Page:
We must reckon with the hard truth that the United States has lost another war. Though errors made by policymakers certainly played a part, our military lost in Afghanistan because it no longer knows how to fight and win wars. This wasn’t because our military professionals lack will or effort but because they have forgotten the real purpose for which militaries exist. Nowhere is this truer than in America’s war colleges—the schools our nation established to teach officers how to fight and win wars. The plain fact is that these schools no longer teach warfighting. This may sound incredible—even unbelievable—but it is true.
In May 2020, the Joint Chiefs of Staff published guidance for the education of future senior military leaders that repeatedly emphasized the need for all senior officers to learn how to fight wars and campaigns as a joint force. The various services are specialized to fight and win battles on land, at sea, and in the air, but campaigns and wars require building, supporting, and commanding formations that fight in all three environments simultaneously, often far from the United States. The Joint Chiefs issued their guidance because our senior-officer education system does not prepare its students for joint warfighting, which is enormously complicated.
At the war colleges, this cry for help has gone missing in a maze of bureaucracy and jargon. Educational standards take the form of vague word salads: “Senior leaders who lead complex organizations and think strategically and skillfully as adaptive and collaborative problem solvers to develop strategies to achieve national security outcomes.” Such “standards” are neither measurable nor focused on winning wars, yet educators congratulate themselves for meeting them, while graduates leave not even knowing what they don’t know.
Here is what we know: the only standard that matters is whether our military officers can prevail in war. As recent events in Afghanistan have demonstrated, we don’t meet that standard. How did we get here?
In 1967, the commandant of the U.S. Army War College wrote that developments since World War II made the old, warfare-focused curriculum “outdated.” As the American military flailed away aimlessly in Vietnam, he argued that “today’s military professional, while first and always a soldier, must also be a diplomat, an economist, a scientist, a historian, and a lawyer.”
This view evolved from the belief that modern conventional and nuclear wars were so devastating that they were no longer worth waging. Political and military leaders sought to make war impossible, and military educators embraced Sun Tzu’s widely misunderstood aphorism, “To subdue the enemy without fighting is the acme of skill.” American military professionals must be diplomats, economists, scientists, historians, and lawyers, the thinking went—not to be better at fighting wars but so that the United States would not have to fight wars at all. Professional military education prepared graduates to avoid armed conflict, not prevail in it.
No wonder that graduates of such a system produce weak strategies that fail to explain how our armed forces will fight and win through the intelligent application of force. Instead, these strategies rely on “whole of government” approaches: help from politicians and civilian agencies. If such approaches were viable, civilians in authority would already have employed them and wouldn’t have needed the military in the first place.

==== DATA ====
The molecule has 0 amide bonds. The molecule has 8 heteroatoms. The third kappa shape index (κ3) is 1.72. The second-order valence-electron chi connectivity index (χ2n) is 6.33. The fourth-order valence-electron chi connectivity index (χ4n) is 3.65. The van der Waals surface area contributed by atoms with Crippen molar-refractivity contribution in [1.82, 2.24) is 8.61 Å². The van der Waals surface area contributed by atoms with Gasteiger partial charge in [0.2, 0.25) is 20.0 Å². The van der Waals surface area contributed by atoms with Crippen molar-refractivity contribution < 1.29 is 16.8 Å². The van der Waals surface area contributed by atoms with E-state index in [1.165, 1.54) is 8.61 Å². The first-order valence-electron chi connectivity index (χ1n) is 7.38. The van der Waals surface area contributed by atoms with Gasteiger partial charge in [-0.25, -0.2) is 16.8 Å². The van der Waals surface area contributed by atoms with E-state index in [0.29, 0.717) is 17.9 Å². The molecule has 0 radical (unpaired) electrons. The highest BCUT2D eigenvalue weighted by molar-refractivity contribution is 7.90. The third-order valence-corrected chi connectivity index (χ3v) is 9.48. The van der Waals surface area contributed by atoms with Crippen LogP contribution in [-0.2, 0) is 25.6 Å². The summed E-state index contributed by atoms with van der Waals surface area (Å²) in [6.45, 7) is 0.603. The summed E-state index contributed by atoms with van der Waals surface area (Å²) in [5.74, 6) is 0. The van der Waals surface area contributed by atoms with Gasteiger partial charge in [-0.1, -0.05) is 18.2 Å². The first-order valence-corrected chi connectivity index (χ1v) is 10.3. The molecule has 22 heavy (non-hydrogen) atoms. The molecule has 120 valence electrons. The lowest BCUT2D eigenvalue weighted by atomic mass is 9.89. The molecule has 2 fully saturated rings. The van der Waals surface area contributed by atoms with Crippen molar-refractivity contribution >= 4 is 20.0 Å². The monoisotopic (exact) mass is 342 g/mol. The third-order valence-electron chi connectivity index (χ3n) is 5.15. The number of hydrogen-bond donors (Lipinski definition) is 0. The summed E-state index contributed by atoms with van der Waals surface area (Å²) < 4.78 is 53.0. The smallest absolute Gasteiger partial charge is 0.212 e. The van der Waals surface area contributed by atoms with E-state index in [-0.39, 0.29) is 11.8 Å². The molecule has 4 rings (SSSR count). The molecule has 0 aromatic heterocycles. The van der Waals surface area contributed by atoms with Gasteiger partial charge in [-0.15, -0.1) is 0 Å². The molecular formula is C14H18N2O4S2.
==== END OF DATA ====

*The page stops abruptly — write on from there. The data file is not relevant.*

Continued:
The system is broken because the theory at its heart—that wars can always be avoided, and that it is the responsibility of professional soldiers to do the avoiding—was wrong. Preparing not to fight wars has neither averted nor won America’s wars.
By contrast, earlier students at senior military schools studied past wars and military campaigns. They put themselves into the roles of leaders like Washington, Scott, Grant, Sherman, Pershing, Nimitz—planning and executing their campaigns. This instruction produced wartime leaders who could marshal vast fleets, air forces, and armies of well-equipped fighting troops into coherent campaigns. Victory depended upon this intelligent and overwhelming application of force.
Whole-of-government approaches in wartime can supplement, but not replace, military action. Lend-Lease neither forestalled American entry into World War II nor delivered victory on its own. Diplomatic agreements and international charters greatly contributed to success, but military leaders could not—and did not—rely on those efforts alone. They had to fight and win, no matter what the results of Casablanca or Yalta.
Our war colleges must rededicate themselves to the task of instructing students in the problems of fighting and winning. They must teach graduates to reject simplistic analogies, aphorisms, and the latest “revolutionary” developments in warfare. They should teach diplomatic, economic, scientific, historical, legal, and other academic subjects only insofar as they contribute to warfighting. Above all, they must carefully study historical and contemporary conflicts of all types to gain a greater appreciation of the vast complexity of joint warfighting, and then apply it in practice—first, by crafting their own war-winning strategies and campaigns, and then by fighting them out, over and over, in war games and other exercises.
We have forgotten much of what we need to know. We will have to relearn it together. It will be frustrating and difficult, which is why we haven’t done it yet. But seared in our memories now are the images of Afghan people fleeing their homes in terror, some clinging to the wheels of departing American airplanes—a brutal testament to our military’s contemporary inability to achieve victory.
We have failed for decades now in the school of war. The women and men who commence from our war colleges must be equipped with the know-how to fight and win. It’s up to us to teach them how.
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